News Brief

Benin Enforced an Internet Shutdown on the Same Day as Uncontested Elections

As a result, voter turnout was low Sunday in a country with 5 million registered voters.

Benin held parliamentary elections Sunday leaving citizens without access to opposition candidates and the internet.

Social media platforms including WhatsApp, Facebook, Twitter and Instagram as well as Spacetel—Benin's leading internet provider—was shut down according to NetBlocks (a digital monitoring organization), Quartz Africa reports. VPNs were also blocked.

This makes Benin the latest African country alongside Sudan, Egypt and the Democratic Republic of Congo to restrict internet access ahead of pertinent elections, protests and dissent—which in turn impacts the democratic process the country is known to respect.


François Patuel, Amnesty International's West Africa researcher, has called on Benin authorities to lift the restrictions so that citizens can freely express their opinions on the elections.

"The decision to shut down access to the Internet and social media on an election day is a blunt violation of the right to freedom of expression," he says in a statement. "It is effectively silencing human rights defenders, journalists and bloggers who are monitoring contested parliamentary elections without opposition candidates."

The country's 5 million registered voters were only given two options to vote for on the ballot—two parties that have declared allegiance to President Patrice Talon. These parties also met the "requirements" to be included in the elections: pay a fee of about $424,000, according to BBC.

"All indications are...from election observers that voter turnout appears to be low. That's in huge contrast to 5 years ago, when people had 20 parties to choose from—now, they have two to choose from," Al Jazeera's Ama Boateng says from Cotonou in this video report. "Opposition parties have asked their supporters to stay at home, and that could be one of the reasons why we're seeing such low numbers."

Controversial
Photo: Joseph Okpako/WireImage

30BG vs. Wizkid FC: Dissecting the Rivalry Between Two of Nigeria's Biggest Fanbases

We talk to Wizkid and Davido's Twitter superfans about their daily exchanges of animosity—and if there can ever be peace.

Two months ago, on a cold Thursday night, dozens scurried into a small-sized capacity auditorium. There, Davido was answering questions under bright lights on stage and, minutes later, he would elicit a loud ovation from the small crowd after delivering an energetic live performance of a few songs from his soon-to-be released album, A Better Time. But he was sure oblivious to the number one trending topic that night on Twitter.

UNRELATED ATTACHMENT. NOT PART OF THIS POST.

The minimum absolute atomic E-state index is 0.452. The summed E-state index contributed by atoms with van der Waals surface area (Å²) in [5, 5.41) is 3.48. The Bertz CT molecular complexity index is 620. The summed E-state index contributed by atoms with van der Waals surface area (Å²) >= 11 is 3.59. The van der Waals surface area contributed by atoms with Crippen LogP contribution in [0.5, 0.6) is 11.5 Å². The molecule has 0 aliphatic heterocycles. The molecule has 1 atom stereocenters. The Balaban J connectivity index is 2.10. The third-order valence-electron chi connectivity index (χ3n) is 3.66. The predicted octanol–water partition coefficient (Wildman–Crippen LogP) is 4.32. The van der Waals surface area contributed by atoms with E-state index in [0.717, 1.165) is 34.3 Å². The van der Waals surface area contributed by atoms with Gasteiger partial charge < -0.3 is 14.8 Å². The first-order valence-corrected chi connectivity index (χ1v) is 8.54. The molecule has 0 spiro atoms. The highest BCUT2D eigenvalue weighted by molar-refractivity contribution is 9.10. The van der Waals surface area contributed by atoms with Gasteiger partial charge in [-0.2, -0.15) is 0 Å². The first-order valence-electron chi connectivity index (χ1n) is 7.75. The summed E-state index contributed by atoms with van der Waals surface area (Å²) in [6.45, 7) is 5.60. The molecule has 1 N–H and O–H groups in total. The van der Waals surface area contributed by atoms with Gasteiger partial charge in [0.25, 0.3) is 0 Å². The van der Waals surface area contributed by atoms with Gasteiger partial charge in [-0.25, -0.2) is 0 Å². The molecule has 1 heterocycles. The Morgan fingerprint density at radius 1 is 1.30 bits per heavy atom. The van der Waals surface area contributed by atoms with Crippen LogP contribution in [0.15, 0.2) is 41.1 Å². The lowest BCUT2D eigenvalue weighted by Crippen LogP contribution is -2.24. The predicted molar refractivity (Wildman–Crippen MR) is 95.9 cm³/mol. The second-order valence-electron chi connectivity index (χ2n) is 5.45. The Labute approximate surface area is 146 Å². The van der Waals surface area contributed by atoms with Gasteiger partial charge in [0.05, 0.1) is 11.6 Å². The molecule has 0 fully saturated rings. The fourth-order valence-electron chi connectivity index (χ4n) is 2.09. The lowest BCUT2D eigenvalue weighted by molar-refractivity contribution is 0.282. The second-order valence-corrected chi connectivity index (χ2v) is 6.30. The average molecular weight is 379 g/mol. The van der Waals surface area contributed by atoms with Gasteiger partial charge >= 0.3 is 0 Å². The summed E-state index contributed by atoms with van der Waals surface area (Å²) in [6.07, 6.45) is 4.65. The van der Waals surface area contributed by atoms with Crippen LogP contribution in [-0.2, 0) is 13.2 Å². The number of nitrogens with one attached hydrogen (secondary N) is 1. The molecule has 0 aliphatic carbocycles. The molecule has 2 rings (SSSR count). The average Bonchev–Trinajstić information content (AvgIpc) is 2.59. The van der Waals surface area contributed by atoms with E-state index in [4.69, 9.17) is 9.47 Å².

The hashtag #ABetterThrash was oozing retweets and conversations on Twitter. As the clock ticked down to midnight when Davido's A Better Time was to be released, the infamous hashtag nestled at the top of the trends. Who was behind this strange hashtag minutes before the album's public release? Wizkid FC.

To the group, it was nothing personal. They were finally shaking the hand of hatred extended by Davido's 30BG a few weeks back when the word "Thrash" appeared as a trending topic alongside Made In Lagos. "I wondered how 30BG could do this and go scot-free when your fav is about to drop too," Basit, a staunch member of Wizkid FC pondered. "When ABT dropped, I was like it's time for payback."

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Listen to Wizkid's 'Made In Lagos' Interview with Apple Music

Wizkid speaks on Apple Music's 'The Zane Lowe Show' about artistic growth, being an old soul and working with Damian Marley and Ella Mai on his latest album, 'Made In Lagos'.

Wizkid has revealed deep insights in his latest interview on Apple Music's The Zane Lowe Show. The Afrobeats star reflects on the success of his latest album Made In Lagos which dropped in October of 2019. The interview with famed DJ and radio host Zane Lowe is a musical musing on collaborations, resilience, lessons learnt from the COVID-19 lockdown and artistic growth. The dialogue forecasts Wizkid's current music-making for a post-pandemic era.

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Image courtesy of artist.

13 South African Artists To Look Out For In 2021

Here's a list of South African artists to watch in 2021. Featuring Kamo Mphela, Azana, Lucasraps, Joda Kgosi, Intaba Yase Dubai and more.

Because we keep our ears on the streets, every beginning of the year, we make our predictions of South African artists we feel will have a huge impact on the scene based on their activity from the previous year. Peep our predictions for 2020 here.

As tough as 2020 was, new artists put in the groundwork laying a solid foundation for what is likely to be a great 2021 for them. From Intaba YaseDubai, whose hook was a big contributor to the success of Big Zulu's "Imali Eningi", to popular dancer Kamo Mphela's fruitful forays into being a recording artist, new wave lyricist Lucasraps who's raking in thousands of plays on SoundCloud for his new age raps, we bring you 13 South African artists who are likely to make a big impact on the SA music scene this year.

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